I'll explain what is going on in this drawing. Moving from right (the front of the boat) to left (the back), there is, first, a bed that sleeps two people, their feet together and their heads separated, (this is called a V-berth). There is then a head (bathroom) on the top of the drawing (left/port side of the boat) and various shelves and closets on the bottom (right/starboard side of the boat). That whole area (bed, closets, bathroom) can be closed off from the rest of the boat, forming the first stateroom (bedroom/suite). Next is the salon, with two settees (couches), one on each side of the boat, and a folding table in the middle. Moving further towards the back of the boat (to the left of the drawing), there is the galley (kitchen) to port and a second head to starboard. At the very back of the interior, there is a desk/office area to port and a double bed to starboard (note that the bed can only be accessed from the front, so you have to crawl onto it, like crawling into a cave). The double bed can be closed off from the rest of the boat, forming the second stateroom. The interior stops at that port, as the cockpit consumes the back on the boat (far left of the drawing). For a sense of scale, the settees and berths are all about 6'6" long.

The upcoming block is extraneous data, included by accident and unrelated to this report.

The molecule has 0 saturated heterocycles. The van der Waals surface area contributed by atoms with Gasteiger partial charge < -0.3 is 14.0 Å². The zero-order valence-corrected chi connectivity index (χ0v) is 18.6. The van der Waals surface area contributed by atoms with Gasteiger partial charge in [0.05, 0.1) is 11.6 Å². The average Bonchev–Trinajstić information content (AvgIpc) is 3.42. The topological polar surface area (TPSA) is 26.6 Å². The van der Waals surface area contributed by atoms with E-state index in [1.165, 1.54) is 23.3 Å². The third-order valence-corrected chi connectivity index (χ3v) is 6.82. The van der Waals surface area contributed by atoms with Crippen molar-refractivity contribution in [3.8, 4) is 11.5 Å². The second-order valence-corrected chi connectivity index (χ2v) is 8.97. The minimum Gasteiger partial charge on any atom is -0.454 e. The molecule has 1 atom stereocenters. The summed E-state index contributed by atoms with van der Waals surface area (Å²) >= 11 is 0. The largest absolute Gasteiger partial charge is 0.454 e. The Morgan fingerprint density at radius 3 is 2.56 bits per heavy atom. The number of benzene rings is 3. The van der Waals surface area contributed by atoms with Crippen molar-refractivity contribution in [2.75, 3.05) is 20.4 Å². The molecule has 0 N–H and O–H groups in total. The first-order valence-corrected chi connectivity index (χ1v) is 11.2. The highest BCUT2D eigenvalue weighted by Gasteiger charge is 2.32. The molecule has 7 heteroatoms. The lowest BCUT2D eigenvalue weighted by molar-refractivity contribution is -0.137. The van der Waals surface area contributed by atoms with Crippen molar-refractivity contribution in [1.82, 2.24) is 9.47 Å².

And here is a drawing of the center-cockpit Alden 50:



I wish this one were oriented the same way as the first, but that would be too easy. Now, the front of the boat is the top of the drawing, the starboard side is the right of the drawing, port side is the left, and the back of the boat is the bottom of the drawing. This orientation is actually a bit easier to explain. The front half of the interior is pretty much exactly the same as in the aft-cockpit version. You have the first stateroom up front with a V-berth, head to port, and storage to starboard. Aft of the first stateroom is the salon with settees on each side (this one happens to have chairs to starboard) and a folding table in the middle. Aft of the salon, everything changes. The white area in the middle of the drawing is the cockpit, so there is no interior there. Port of the cockpit, there is the galley. Starboard of the cockpit, there is the desk/office area and storage. Aft of the cockpit is the second stateroom, and here is where it gets exciting. Instead of a cramped berth tucked to the side as in the aft-cockpit model, the aft stateroom in a center-cockpit boat is an actual bedroom. There is a full queen bed in the middle that can be accessed from the sides (instead of having to crawl into bed from the end), hanging closets and shelves on each side, and a private head. The aft stateroom is separated by multiple doors from the rest of the boat.